Meanwhile, Huckabee, who won in 2008, has gone the opposite route. Recently he's suggested states could potentially ignore a Supreme Court decisions legalizing gay marriage and criticized President Obama for exposing his children to Beyoncé's sexy dance moves and lyrics. 

"They are the Supreme Court," Huckabee said in his speech. "Not the supreme being."

Palin, who has said this week she is considering a run for president, enthralled and confused the crowd with a long, winding speech in which she called Obama an "overgrown little boy" and touched on topics ranging from immigration to the film "American Sniper."

"Screw the left and Hollywood who can't understand what we see in someone like Chris Kyle!" Palin said, referring to the late Iraq War sniper whose memoirs inspired the film. 

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GOP leaders, including Mitt Romney and Jeb Bush, have raised increasing inequality as a pressing issue in recent weeks, but Palin chastised fellow Republicans for emphasizing "this subjective income gap that we're supposed to be so obsessed with now."

She left the stage as she entered it — with Taylor Swift's song "Shake It Off" blaring from the speakers. 

Palin wasn't the only speaker unhappy with recent talk of wealth and income gaps on the right, which is emerging as a wedge issue within the GOP field. Huckabee also sneered at the notion of fixing "income inequality."

"Sometimes, I think the greatest challenge we face economically is intelligence inequality, because we will never be able to build a strong economy when we punish productivity," Huckabee said.

"I think the greatest challenge we face economically is intelligence inequality..."'

Neurosurgeon Carson told the audience the next president should "seal that border" within one year and bashed Democrats on health care. 

"We do not need the government controlling our health care and that's why I've been such a vehement opposer of Obamacare," he said. "Even if it worked I would oppose it. It doesn't." 

Fiorina, the former CEO of Hewlett-Packard, made the case that she could rebut Democratic talk of a GOP "war on women" while aggressively prosecuting Democratic front-runner Hillary Clinton's record. 

"I, too, have traveled hundreds of thousands of miles around the globe, but unlike her, I have actually accomplished something," she said of the former secretary of state's travels. "You see, Mrs. Clinton, flying is not an accomplishment — it's an activity." 

The event's organizer King is one of the party’s most flamboyant critics of immigration reform and he's poised to play a major role in vetting candidates in Iowa. While he did not bring the topic up in his own speech, a group of immigration protestors rose up during Perry's afternoon address shouting slogans and holding up signs reading "Deportable," a reference to King's description of a DREAMer who attended the State of the Union with First Lady Michelle Obama. Another protestor later interrupted Christie as well.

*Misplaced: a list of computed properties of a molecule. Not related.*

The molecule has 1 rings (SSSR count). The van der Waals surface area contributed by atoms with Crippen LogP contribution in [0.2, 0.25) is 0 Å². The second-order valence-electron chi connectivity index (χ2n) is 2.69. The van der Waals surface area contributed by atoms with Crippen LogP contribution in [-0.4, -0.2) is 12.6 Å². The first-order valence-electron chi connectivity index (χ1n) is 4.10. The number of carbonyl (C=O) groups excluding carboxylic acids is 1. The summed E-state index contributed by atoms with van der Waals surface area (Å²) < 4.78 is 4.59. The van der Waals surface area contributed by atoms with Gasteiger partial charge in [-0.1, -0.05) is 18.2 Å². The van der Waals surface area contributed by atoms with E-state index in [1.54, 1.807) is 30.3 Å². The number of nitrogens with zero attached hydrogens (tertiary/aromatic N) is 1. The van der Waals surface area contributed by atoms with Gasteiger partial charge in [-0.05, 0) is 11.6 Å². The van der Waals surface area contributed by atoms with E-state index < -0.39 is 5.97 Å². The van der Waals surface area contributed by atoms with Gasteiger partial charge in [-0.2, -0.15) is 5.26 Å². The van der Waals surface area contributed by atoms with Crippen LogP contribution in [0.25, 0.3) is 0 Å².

RELATED: Jeb Bush breaks ranks in his support for immigration reform

The event was as notable for its absences as for its attendees. Former Florida Gov. Jeb Bush, a vocal immigration reform advocate, and former presidential nominee Romney, who lost the Hispanic vote by a 71-27 margin in 2012, both declined to attend. So did Sen. Rand Paul, who has said he could support a path to legal status for undocumented immigrants, although he has previously joined King on the trail in Iowa. Sen. Marco Rubio, who co-sponsored the bipartisan Senate immigration bill that passed in 2013, also skipped the gathering.  Many Republican strategists are concerned that their party will erode its presidential viability in 2016 and beyond if they continue to alienate Latinos with inflammatory rhetoric and demands for increased deportations. 

In a not-so-subtle bit of trolling, King told the audience that he believed the next president would be one of Saturday’s speakers. He said that Republicans need to select “a full-spectrum constitutional conservative" as their nominee. 

Bush and Romney may have made the right call in avoiding the right-leaning audience. Donald Trump, who delivered a speech in which he said he was (again) considering a presidential run, garnered enthusiastic applause and laughter as he went on an extended diatribe against both prospective candidates. 

"It can't be Mitt, because Mitt ran and failed," he said.